· Eggs

· Beans

· Chickpeas

· Nuts

· Seeds

· Soy

· Vegan protein powders


Iron

Iron is the key player in hemoglobin production. Hemoglobin is a protein found in red blood cells that carries oxygen throughout your body, including your baby! The Mayo Clinic warns that you need double the amount of iron of a nonpregnant woman when pregnant. This massive jump is because your body needs more blood when pregnant, and iron helps you produce it. An iron deficiency can have detrimental consequences for you and your baby, including anemia, fatigue, premature birth, and low birth weights. A recent study in the Caspian Journal of Internal Medicine shows that anemia during and after pregnancy significantly increases a mother's risk of developing postpartum depression.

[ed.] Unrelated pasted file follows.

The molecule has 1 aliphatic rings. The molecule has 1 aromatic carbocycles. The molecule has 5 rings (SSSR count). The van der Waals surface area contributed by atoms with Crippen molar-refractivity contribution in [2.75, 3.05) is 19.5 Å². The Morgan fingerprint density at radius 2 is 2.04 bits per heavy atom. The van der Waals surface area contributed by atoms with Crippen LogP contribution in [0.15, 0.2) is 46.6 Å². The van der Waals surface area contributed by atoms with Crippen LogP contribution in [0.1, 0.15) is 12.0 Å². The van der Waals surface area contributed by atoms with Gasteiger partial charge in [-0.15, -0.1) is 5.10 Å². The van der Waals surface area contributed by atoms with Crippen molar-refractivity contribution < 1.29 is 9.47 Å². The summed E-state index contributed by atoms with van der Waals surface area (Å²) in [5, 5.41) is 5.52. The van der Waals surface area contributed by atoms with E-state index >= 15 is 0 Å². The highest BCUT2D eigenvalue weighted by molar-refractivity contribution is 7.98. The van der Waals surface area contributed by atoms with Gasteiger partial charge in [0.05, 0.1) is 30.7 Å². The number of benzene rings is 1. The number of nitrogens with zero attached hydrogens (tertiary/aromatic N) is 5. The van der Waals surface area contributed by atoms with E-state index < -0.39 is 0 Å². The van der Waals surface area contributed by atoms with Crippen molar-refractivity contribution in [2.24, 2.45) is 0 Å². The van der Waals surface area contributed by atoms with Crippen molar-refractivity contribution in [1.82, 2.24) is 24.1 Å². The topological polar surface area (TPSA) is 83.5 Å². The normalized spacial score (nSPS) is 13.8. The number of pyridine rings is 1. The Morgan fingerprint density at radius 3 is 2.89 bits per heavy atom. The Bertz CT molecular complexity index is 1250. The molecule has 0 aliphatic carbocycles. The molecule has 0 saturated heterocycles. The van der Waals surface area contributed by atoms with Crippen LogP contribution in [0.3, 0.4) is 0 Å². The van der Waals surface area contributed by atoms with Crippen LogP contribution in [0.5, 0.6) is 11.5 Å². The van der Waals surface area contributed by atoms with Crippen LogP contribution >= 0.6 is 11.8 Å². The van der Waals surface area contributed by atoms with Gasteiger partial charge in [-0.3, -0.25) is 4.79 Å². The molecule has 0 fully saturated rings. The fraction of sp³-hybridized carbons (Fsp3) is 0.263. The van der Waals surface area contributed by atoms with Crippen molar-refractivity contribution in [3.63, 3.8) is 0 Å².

The Mayo Clinic recommends pregnant women get at least 27 milligrams of iron per day. Try including some of these iron-packed staples into your next meal to meet your iron goal.

· Lean red meats

· Fish

· Beans

· Spinach

· Pumpkin seeds

· Turkey


Calcium

If you remember your mom telling you to finish your glass of down so you would have strong bones and teeth, send her a quick "thank you" text – because she was correct (per usual)! Calcium makes up our bones and teeth. This mineral also plays a part in our circulatory, muscular, and nervous systems. If you do not ingest enough calcium, your baby can develop hypocalcemia. Hypocalcemia can be marked by dry skin, brittle nails, frequent muscle cramping, and weakened tooth enamel. We must be just as diligent about our vitamin D consumption because our bodies cannot absorb calcium without it, and it is all for naught.